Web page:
As a make-up artist I am very fortunate to work with a great many beautiful women. Over the last two decades I have met and provided make up services for some of the most talented and accomplished women in Canadian entertainment. My work has been seen on Louise Pitre, Anne-Marie MacDonald, Sarah Slean, Dawn Langstroth, Alyssa Palmer, Dione Taylor, Kimberly Seldon, Jean Stilwell, and Erica Ehm just to name a few. My products have also been worn by Susan Sarandon, Joan Collins, Catherine O'Hara, Jane Lynch, Jennifer Coolidge, and Chantal Kreviazuk on different occasions.
And while all this may sound like name dropping (and I don't mean it to be) what I have learned from each of these women is that their definition of beauty is unique to each of them and never in relation to what other people think they should look like.
I have been so fortunate to learn how to define and redefine beauty by these very accomplished women.
As a new part of my writing I am going to be featuring a woman who has inspired me to redefine beauty, to re-evaluate what it means to be beautiful and in doing so I am hoping she too can inspire you.
Today I am featuring Karen Robinson.
While you may not know her name you have certainly seen her work. Karen is one of those actresses that everyone says "oh I just love her" but always seem to forget her full name. Perhaps after reading this that will all change.
Karen is a private Daniel Thompson Beauty client. I have created looks for her on several occasions and she is always a delight to work with.
What I have learned from Karen is that beauty is often very skewed to young, eurocentric, blonde women. Something I guess I always knew but didn't acknowledge. When I first worked with Karen she said to me immediately, "Don't try to make me look like those girl in the magazines." She wanted all of her features highlighted, accentuated and displayed. For Karen beauty was about stepping into her womanhood, her ethnicity and her own style. She defined her look and made products suit it, not the other way around. For me the lesson was that when a confident woman is in my presence all I have to do is show her what she is looking for, and accept that my opinion is actually of little interest to her. I liked it very much—it actually made my job very easy to do and the results we have achieved together have been amazing.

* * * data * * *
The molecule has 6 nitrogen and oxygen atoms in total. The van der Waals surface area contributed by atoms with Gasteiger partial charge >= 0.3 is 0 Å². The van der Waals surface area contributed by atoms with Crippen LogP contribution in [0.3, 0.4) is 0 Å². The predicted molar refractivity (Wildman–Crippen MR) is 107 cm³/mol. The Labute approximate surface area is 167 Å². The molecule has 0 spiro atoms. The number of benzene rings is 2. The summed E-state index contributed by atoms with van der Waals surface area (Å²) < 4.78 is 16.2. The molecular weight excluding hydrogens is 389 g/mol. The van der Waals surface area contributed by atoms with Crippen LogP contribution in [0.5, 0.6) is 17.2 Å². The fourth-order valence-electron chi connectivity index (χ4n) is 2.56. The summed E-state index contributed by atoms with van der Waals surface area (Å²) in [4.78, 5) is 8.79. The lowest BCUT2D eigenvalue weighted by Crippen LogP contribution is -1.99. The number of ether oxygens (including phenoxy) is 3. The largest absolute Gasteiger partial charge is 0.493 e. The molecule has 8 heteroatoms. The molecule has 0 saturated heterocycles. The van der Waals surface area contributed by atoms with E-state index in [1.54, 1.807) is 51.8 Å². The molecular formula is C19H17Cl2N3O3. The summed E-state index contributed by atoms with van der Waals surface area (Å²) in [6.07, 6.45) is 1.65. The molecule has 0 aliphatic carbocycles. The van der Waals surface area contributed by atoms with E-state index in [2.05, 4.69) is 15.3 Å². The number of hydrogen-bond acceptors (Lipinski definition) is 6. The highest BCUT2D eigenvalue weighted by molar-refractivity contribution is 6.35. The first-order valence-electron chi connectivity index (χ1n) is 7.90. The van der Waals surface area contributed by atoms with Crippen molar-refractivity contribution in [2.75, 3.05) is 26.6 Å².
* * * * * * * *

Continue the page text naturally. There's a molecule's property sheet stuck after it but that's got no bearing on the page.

This particular confidence is seen in Karen's work and I highly suggest you see it—Karen has appeared in the TV shows Saving Hope, King, and Slings and Arrows (all available on iTunes) and was also seen in the movie Lars and the Real Girl with Ryan Gosling.
Of course she is also an accomplished theatre actress having won the NAACP award for her performance in Da Kink In My Hair.
Karen is proof that the conventional ideas of beauty, in show business, simply do not dicate someone's level of success—no matter how much the fashion and beauty industry try to tell us otherwise. Karen truly is an inspiration to young women everywhere, who simply do not fit into the blonde, blue eyed, beach bunny category.
If you really want to see Karen in her full glory you must see her in the play Entitlement now running at Theatre Passe Muraille in Toronto—seven performances only and tickets are only $15.
Part of the Summerworks
festival, this play elaborates on the complexity of educating young people in a world where everyone is convinced they are special, rare and of course entitled. I saw this show on opening night and, as an educator, I have to say it is well worth watching. Karen simply owns every scene in which she appears and her performance delicately displays the tightrope educators must walk everyday. Her deft handling of such complex issues as commerce, education, politics and being a woman in a position of power (all under the microscope of social media) is truly something to watch.
This really is a woman who knows what beautiful means—and for her it is not the standard aesthetic to which most young women aspire.